By Joe Mellor, Deputy Editor
An “alarming” and “unprecedented” rate of climate change taking places across the planet, the World Meteorological Organisation has warned.
The WMO, which is a United Nations body, reported on a number of climate and weather records that were broken last year.
These included increased rainfall, droughts, unusual cyclone activities, heatwaves and global temperature highs.
WMO secretary-general Petteri Taalas wrote: “The year 2015 will stand out in the historical record of the global climate in many ways.”
In a statement to coincide with the report’s release Taalas said: “The future is happening now. The alarming rate of change we are now witnessing in our climate as a result of greenhouse gas emission is unprecedented in modern records.”
Global surface temperatures in 2015 shattered all previous records by a wide margin, sitting 0.76C above the 1961-90 average. Temperatures over land, over the ocean and in the top 700 and 2,000 metres of the ocean all set new records.
Dr Sarah Perkins-Kirkpatrick from the University of New South Wales in Australia said: “We have to put this report in context. 2014 was the hottest year on record to date too. We’ve had something like 15 out of the 16 hottest years on record since the turn of the millennium.”
“Things aren’t getting better, they’re getting much much worse, and the tone of the report reflects this.”
“We haven’t experienced a month that has been below average for over 30 years … I think people forget climate change started happening a long time ago, before a lot of us were even born. Honestly, it’s frightening.”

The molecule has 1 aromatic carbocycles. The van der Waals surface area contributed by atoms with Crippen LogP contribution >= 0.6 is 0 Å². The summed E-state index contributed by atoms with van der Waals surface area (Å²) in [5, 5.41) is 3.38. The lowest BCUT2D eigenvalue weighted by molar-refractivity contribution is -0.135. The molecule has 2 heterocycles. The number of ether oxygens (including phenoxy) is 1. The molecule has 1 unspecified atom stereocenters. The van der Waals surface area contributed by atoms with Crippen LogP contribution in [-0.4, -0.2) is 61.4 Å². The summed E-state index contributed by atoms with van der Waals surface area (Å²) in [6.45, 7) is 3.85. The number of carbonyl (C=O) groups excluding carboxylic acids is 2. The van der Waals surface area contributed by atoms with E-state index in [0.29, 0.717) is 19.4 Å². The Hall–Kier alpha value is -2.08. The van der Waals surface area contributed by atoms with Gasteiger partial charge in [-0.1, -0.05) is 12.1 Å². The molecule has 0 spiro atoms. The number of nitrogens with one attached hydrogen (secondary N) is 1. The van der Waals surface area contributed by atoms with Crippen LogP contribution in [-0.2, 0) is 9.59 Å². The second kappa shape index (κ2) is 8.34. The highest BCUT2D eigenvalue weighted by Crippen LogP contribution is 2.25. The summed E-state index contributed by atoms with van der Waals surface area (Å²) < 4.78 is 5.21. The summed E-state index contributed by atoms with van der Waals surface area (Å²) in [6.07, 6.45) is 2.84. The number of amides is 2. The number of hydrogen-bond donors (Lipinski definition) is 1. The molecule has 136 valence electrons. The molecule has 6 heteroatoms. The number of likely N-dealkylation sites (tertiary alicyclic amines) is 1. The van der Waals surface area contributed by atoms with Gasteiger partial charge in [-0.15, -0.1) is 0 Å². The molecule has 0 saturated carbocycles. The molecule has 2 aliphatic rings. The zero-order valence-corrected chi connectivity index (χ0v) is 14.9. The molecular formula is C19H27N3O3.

2015: A year of environmental record breaking
2015 was the hottest year on record, with global average surface temperatures sitting 0.76C above the 1961-90 average.
Ocean heat at both 700m and 2,000m broke all previous records.
When the Arctic sea ice was at its maximum, it was the smallest it has been since consistent records began in the 1970s.
The latest WMO figures on CO2 levels (from 2014) reached a record level, 43% more than pre-industrial levels.
Sea level, measured by both traditional tide gauges and satellites, was the highest on record.
Devastating heatwaves, killing 2k people in the southern Indian states of Telangana and Andhra Pradesh alone.
Extreme rainfall records fell in many locations. More than 11 months’ worth of rain fell in one day on the west coast of Libya.
Southern Africa had its driest season since 1932-33.
Tropical cyclone Patricia hit Mexico on 20 October as the strongest hurricane on record in either the Atlantic or eastern north Pacific, with wind speeds sustained at 346km/h.